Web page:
She wanted to fight for her daughter, she says, but didn't want to go to jail and didn't have enough money for a lawyer.

"I tried to get people to help me," Michelle says. "They say I made her autistic. But how do you make a kid autistic? They say I didn't put clothes on her - but she just tore them off."

After Danielle was taken away, Michelle says, she tripped over a box at Wal-Mart and got in a car accident and couldn't work anymore. In February, she went back to court and a judge waived her community service hours.

She's on probation until 2012.

She spends her days with her sons, doing crossword puzzles and watching movies. Sometimes they talk about Danielle.

When Danielle was in the hospital, Michelle says, she and her sons sneaked in to see her. Michelle took a picture from the file: Danielle, drowning in a hospital gown, slumped in a bed that folded into a wheelchair.

"That's the last picture I have of her," Michelle says. In her kitchen, she snubs out her cigarette. She crosses to the living room, where Danielle's image looks down from the wall.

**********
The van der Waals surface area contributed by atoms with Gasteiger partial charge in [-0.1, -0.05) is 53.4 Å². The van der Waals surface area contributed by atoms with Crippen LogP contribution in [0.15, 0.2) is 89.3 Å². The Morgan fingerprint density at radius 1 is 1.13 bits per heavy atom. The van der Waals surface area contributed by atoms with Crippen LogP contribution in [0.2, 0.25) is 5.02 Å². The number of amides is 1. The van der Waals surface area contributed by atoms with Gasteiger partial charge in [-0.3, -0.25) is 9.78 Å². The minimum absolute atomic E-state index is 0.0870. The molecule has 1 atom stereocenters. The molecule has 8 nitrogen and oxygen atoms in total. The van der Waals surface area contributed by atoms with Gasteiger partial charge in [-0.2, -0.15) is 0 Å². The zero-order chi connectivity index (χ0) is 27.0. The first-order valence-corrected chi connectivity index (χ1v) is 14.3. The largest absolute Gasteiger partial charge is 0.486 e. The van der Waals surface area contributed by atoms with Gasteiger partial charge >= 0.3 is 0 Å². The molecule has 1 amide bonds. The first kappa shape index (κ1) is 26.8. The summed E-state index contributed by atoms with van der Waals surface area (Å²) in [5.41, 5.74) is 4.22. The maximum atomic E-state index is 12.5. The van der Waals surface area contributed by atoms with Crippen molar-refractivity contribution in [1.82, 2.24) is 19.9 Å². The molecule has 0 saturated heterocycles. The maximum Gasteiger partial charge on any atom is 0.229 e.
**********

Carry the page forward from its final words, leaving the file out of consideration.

She reaches up and, with her finger, traces her daughter's face. "When I moved here," she says, "that was the first thing I hung."

She says she misses Danielle.

"Have you seen her?" Michelle asks. "Is she okay?"

Is she okay?

Danielle is better than anyone dared hope. She has learned to look at people and let herself be held. She can chew ham. She can swim. She's tall and blond and has a little belly. She knows her name is Dani.

In her new room, she has a window she can look out of. When she wants to see outside, all she has to do is raise her arms and her dad is right behind her, waiting to pick her up.

St. Petersburg Times reporter Lane DeGregory and Times photographer Melissa Lyttle met Danielle and her new family at their home in February. All of the scenes at their house and in speech therapy were witnessed by the journalists. The opening scene from Part One and others were reconstructed from interviews with neighbors, the detective, Danielle's care manager, psychologist, teacher, legal guardian, and the judge on her case. Additional information came from hundreds of pages of police reports, medical records, and court documents. Michelle Crockett was interviewed at home in Plant City.

In June, Danielle's new parents sold their Florida home and moved out of the state. Bernie built Dani a tree house. She recently began summer school.

St. Petersburg Times researcher Caryn Baird contributed to this report.

Copyright St. Petersburg Times. Reprinted with permission.

To comment on this story, e-mail voice@cwla.org.